had not the British (and French) pursued their abominable Versailles
treaty and attendant policies which virtually assured a second world
war. Finally, it was the English who brought America into the first
war, one in which we had no national interest, but which having
involved ourselves, tilted history in a way that haunts us still.

The
movie is based solely on Gibson’s Anglophobia.

Wrong
again. Historically speaking, in this movie the British didn’t come
off all that badly. We have identified quite a few things Gibson
chose to ignore which could have made the British look really
bad.

Slavery
was a peculiarly American problem and blacks were depicted inaccurately
in the movie.

Who
settled the slave states? Oh…it was the British and it was they
who brought the slaves here in the first place. Slavery was quite
as legal in Britain at that time as it was in the US. Yet one never
found too many free blacks in Britain or perhaps someone would care
to note a painting that shows one, or a book that mentions one?
Freeing slaves came much later and certainly not in London — that
would have been unseemly. Indeed, in Britain, white men were treated
as slaves.

There were indeed free black men fighting in the revolution against
the British and to those who wish to open a book, instead of their
mouth, it can be readily ascertained that it a free black was one
of those killed at the Boston massacre. See the early paintings
of the battles in the South and at Breeds Hill for contemporary
views of black men at war.

Worst
of all, are the lies spouted by Americans revisionists who claim
that the colonists didn’t really own their own personal muskets,
the assault rifles of the day.

When
you hear this particular bit of mendacity, tremble, for your very
freedom is at stake. As a recent college graduate told me over lunch:
he had at least six classes which used frequent references to the
Communist Manifesto and other Marxist claptrap, but could
not remember a single class that discussed the verities of the American
experience or our history. His degree is not in economics by the
way, but in computer science. Bar the doors, there are ravening
wolves out there.

The
liars who say we did not own our own weapons know very well what
actually went on back then, they just don’t want you to know — it
is merely a tactic. One imagines them finally collecting all our
personal weapons and then turning around and taking off the smarmy
mask and croaking in a paroxysm of devilish humor, "Surprise!"
And darkness gathers over the land…

As
to the movie itself? I was kind of disappointed — I’d heard the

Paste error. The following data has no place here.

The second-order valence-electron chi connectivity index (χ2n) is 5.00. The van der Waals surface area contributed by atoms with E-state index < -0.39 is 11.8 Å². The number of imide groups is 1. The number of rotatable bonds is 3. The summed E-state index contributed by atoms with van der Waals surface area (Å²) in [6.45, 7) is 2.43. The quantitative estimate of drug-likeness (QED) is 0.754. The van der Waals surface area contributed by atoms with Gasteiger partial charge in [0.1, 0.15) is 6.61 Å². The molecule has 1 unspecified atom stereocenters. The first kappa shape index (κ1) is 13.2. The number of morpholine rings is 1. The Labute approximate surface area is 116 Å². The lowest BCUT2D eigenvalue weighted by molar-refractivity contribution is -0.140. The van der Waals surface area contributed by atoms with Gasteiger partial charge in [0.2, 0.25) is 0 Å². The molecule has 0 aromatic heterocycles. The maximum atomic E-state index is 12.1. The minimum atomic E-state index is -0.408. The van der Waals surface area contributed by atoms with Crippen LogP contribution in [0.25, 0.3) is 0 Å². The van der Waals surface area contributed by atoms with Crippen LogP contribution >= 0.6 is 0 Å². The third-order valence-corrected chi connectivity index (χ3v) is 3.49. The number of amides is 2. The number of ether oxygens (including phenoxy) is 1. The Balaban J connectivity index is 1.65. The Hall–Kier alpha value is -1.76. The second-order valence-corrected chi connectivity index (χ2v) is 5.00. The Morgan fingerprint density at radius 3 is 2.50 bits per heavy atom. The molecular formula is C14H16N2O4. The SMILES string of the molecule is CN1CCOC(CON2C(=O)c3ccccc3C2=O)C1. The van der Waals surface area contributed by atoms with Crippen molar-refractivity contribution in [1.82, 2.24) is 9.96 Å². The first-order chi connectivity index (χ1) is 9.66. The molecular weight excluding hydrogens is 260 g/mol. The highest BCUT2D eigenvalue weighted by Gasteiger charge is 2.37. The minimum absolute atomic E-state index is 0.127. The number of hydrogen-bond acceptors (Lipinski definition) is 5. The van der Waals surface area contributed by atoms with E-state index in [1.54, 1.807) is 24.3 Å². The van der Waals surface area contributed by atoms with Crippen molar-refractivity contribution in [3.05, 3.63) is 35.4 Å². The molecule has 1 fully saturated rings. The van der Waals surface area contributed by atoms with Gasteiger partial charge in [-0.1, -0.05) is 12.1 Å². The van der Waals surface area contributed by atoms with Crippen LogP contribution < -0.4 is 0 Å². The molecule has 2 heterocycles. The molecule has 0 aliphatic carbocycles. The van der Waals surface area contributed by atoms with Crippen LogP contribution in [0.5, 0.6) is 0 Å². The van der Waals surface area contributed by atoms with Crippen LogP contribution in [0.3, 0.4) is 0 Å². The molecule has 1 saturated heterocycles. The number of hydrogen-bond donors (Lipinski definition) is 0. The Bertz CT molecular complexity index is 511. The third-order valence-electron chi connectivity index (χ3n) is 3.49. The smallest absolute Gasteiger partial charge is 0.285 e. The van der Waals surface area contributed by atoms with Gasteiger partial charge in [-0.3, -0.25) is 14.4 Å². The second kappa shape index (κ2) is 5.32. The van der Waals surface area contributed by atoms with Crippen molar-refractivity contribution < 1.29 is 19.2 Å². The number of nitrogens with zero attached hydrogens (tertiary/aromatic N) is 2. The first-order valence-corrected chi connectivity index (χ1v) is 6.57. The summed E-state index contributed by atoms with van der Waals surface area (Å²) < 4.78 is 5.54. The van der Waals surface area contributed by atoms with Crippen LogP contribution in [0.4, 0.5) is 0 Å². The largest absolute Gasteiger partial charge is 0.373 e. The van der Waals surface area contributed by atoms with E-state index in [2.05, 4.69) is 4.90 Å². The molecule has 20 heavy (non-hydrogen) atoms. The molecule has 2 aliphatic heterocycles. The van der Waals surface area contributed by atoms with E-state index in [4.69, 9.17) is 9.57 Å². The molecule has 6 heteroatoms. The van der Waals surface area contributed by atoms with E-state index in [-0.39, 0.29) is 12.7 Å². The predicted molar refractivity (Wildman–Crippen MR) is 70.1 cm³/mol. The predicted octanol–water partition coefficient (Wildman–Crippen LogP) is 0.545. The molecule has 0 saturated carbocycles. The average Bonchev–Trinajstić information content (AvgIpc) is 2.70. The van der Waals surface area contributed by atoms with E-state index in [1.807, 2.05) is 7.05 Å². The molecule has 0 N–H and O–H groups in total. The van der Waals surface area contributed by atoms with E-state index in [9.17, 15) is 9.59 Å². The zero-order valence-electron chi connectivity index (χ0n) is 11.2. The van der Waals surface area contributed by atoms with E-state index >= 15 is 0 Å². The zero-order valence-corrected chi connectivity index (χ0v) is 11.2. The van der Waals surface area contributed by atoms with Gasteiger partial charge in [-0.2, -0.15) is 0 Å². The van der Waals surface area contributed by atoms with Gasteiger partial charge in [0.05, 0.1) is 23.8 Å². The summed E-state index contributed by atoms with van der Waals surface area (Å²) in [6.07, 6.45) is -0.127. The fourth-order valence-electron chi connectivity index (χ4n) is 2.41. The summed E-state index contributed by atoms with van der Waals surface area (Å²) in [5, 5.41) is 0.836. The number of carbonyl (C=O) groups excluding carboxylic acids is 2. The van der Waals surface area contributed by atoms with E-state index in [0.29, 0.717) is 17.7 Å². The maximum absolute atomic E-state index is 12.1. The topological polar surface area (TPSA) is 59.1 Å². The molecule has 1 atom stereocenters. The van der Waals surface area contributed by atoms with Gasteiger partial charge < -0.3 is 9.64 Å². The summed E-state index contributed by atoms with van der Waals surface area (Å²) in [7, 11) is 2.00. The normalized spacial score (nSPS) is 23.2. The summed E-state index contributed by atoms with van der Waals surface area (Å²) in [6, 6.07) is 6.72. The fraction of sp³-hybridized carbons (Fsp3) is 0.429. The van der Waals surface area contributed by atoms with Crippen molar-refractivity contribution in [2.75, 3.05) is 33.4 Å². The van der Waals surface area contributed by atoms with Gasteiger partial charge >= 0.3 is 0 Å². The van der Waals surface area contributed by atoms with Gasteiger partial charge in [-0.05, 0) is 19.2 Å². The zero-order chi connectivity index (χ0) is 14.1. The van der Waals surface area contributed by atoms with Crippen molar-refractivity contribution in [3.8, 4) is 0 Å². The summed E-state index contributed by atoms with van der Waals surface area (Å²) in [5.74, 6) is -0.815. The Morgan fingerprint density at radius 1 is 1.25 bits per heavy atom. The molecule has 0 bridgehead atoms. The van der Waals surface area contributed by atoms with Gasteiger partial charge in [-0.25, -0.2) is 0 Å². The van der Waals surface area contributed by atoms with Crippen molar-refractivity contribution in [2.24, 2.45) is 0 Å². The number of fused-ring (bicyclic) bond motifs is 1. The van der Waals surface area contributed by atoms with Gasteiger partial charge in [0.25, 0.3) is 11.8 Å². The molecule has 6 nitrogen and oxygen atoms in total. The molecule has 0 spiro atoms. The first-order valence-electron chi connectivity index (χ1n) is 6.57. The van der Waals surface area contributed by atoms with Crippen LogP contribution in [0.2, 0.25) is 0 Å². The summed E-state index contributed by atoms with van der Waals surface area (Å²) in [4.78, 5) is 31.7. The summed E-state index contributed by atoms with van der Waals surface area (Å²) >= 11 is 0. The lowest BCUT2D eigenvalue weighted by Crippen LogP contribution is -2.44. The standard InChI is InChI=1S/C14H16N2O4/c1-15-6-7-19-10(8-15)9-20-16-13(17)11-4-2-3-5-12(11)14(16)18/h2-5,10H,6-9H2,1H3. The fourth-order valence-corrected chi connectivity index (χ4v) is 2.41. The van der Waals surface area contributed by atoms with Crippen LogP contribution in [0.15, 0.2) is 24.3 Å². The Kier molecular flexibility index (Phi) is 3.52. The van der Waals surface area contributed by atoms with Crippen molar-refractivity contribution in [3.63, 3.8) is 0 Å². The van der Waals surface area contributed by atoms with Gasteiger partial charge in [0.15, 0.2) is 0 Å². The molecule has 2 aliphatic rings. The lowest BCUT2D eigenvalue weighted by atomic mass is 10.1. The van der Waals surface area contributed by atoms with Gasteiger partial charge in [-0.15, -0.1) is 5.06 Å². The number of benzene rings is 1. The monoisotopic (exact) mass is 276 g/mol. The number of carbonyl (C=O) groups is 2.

battle scenes ran too long and found quite the opposite to be true.
I missed the stirring sound track of "Last of the Mohicans"
but no one could fault the visual imagery. John Ford could have
helped a lot with this movie but the bottom line I guess, is this:
I loved it despite its flaws. I hadn’t had so much fun since I sang
every verse of Johnny Horton’s classic "The Battle of New Orleans"
to a bunch of British types in the Corporal and Private’s Mess in
Salisbury. It really riled ‘em when I got to the part where it says
"They RAN through briars and they RAN through the brambles
and they RAN through places where a rabbit wouldn’t go!" Everybody
but the Brits joined in on the chorus and we all had a great laugh.
Eventually, though, even the Brits saw the fun and we moved on to
"I’m proud to be a Londoner." In these perilous times
however, it’s no longer fun and every thing is about ideology. Our
country (and theirs too, by the way) has sunk into a despotic morass
and sadly, the time for fun is well behind us.

So
God bless Mel Gibson, and the men and boys who shouldered their
muskets and drove those rascals back across the Atlantic, where
their empire finally festered and died. There are quite few of those
type of people still hanging around, gnawing at the fabric of our
republic, so keep your powder dry and for God’s sake, do NOT let
those miserable scoundrels take your guns. The enemy is always the
same, although he has switched from red coats to black SWAT drag;
and his intention is always the same, which is to enslave us. Our
response, too, must always be the same.

July
14, 2000

Mr.
Peirce fought with the Rhodesian freedom fighters (the Ian Smith
side, of course).

Michael
Peirce Archives